- The entire program is kept small to enable a personal approach to education and is defined by the developmental needs of the older adolescent.
- Montessori secondary teachers, like their students are regarded as individuals, with different teaching styles and approaches, and are free to modify their assignments and to assess their students in a variety of ways. The teachers serve as guides, mentors and sounding-boards as much as they serve as instructors.
- Teachers encourage and help their students to develop patience, self-esteem, compassion, self-discipline, independence and an appreciation of the talents and foibles of their peers. In this way the teachers and students form a safe learning environment based on trust and mutual respect.
- Because Dr. Montessori saw that most of the world’s complex problems have been and continue to be solved by small groups, the Montessori methodology encourages cooperative learning and does not emphasize academic competition among the students (at any level). This approach enables Montessori students to be assessed objectively, not on a curve, but through a variety of individual techniques including portfolios, long-term projects and self-evaluation.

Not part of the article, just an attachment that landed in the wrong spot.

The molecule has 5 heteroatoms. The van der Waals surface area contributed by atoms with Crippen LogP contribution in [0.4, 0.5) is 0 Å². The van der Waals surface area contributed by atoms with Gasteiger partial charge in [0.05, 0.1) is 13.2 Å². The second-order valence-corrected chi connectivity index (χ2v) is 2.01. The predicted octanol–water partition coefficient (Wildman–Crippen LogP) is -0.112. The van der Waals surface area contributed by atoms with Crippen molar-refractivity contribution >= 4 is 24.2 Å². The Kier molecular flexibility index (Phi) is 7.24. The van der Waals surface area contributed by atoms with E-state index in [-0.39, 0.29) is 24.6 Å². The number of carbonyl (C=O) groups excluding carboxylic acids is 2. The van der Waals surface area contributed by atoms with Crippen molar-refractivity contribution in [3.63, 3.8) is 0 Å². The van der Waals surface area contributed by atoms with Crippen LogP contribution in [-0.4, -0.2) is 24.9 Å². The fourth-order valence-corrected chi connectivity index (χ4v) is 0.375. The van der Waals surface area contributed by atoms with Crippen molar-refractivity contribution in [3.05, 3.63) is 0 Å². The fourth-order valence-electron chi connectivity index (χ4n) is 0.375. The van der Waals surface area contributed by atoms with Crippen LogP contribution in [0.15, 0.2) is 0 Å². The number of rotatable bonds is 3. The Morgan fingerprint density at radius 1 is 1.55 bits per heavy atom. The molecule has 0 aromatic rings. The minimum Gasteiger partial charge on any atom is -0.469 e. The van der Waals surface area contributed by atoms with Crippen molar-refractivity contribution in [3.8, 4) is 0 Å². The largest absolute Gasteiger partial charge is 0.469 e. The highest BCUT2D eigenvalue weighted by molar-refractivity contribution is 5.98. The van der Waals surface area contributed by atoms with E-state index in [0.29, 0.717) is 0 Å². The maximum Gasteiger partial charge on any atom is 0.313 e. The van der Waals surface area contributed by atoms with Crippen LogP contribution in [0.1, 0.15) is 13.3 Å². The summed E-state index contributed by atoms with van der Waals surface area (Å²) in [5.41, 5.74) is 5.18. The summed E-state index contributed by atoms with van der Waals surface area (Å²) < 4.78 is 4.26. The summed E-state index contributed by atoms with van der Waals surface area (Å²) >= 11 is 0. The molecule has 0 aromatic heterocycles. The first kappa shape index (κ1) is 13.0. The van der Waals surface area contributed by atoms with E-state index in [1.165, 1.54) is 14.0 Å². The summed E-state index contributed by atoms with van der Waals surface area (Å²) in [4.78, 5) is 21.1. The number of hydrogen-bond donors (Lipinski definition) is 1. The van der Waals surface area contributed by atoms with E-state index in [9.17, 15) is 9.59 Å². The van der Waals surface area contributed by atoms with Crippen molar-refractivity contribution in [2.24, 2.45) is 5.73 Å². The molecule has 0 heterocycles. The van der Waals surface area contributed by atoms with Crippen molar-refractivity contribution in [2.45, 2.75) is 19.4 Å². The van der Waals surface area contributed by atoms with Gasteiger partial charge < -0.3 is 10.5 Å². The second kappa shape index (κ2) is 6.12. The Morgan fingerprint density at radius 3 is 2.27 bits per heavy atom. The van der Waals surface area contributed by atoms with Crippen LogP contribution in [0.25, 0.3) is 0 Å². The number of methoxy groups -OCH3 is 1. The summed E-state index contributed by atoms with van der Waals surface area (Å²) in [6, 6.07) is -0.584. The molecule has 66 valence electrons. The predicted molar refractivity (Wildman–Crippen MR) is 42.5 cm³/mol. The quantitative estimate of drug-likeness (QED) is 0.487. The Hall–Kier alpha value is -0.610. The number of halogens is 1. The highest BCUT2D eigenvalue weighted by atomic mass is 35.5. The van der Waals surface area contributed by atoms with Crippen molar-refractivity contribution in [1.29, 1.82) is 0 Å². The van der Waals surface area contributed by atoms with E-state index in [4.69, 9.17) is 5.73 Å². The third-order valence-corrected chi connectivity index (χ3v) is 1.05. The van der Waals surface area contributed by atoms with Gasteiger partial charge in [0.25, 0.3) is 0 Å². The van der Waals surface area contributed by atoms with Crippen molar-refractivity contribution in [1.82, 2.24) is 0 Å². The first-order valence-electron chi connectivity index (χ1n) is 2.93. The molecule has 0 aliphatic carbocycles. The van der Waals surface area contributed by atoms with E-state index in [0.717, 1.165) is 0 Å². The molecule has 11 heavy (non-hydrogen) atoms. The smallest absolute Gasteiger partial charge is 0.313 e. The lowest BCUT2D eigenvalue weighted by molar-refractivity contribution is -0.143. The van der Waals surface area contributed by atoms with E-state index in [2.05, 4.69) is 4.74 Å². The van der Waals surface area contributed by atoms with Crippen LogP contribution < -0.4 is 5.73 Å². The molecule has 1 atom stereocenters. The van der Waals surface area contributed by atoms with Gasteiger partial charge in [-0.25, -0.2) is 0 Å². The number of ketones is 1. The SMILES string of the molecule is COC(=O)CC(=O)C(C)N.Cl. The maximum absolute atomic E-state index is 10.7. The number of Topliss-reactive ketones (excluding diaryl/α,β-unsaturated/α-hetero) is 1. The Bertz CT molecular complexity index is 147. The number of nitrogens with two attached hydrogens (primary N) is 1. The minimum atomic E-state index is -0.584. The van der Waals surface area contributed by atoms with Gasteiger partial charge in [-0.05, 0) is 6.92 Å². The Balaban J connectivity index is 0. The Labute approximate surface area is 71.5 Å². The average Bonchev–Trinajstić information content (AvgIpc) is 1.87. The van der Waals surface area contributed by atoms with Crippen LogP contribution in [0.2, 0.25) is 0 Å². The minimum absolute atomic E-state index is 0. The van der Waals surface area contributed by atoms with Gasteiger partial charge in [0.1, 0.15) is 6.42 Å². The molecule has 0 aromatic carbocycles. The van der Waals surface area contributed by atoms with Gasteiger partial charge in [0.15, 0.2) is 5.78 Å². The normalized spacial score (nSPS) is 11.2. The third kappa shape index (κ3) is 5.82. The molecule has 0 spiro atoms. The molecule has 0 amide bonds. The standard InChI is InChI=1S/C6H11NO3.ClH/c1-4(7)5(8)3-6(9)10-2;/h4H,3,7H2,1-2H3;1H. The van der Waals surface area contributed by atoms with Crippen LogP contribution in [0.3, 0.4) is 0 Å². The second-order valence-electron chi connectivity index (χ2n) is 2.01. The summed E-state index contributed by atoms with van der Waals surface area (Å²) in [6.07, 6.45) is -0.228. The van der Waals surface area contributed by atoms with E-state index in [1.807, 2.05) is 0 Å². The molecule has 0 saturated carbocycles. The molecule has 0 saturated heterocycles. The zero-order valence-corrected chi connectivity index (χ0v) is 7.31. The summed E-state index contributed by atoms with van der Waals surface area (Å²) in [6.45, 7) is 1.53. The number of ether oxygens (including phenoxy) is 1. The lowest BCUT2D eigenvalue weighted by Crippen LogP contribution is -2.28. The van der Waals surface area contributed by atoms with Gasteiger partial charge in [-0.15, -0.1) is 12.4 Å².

- The curriculum includes many opportunities to solve meaningful problems and develop research skills, logical reasoning, and higher order thinking rather than simply the ability to memorize information presented in lectures and textbooks and to then regurgitate that information, an approach so common in most high schools, even those based on so-called new and challenging models.
- The curriculum will present a broad view of the shrinking world, emphasizing interdependencies, interconnectedness and multicultural richness.
- Student-led activities, particularly at the high school level, enhance the development of initiative, self-advocacy, individuality, and personal awareness. Students are encouraged to participate in the planning and operation of the school and its community.
- Students are expected to consider the social issues of the community in which they live, to volunteer where possible, and create internship experiences that not only foster the development of personal ethical mores, but also promote the entrepreneurial spirit and community-minded nature of the school.
Basic Building and Program Structure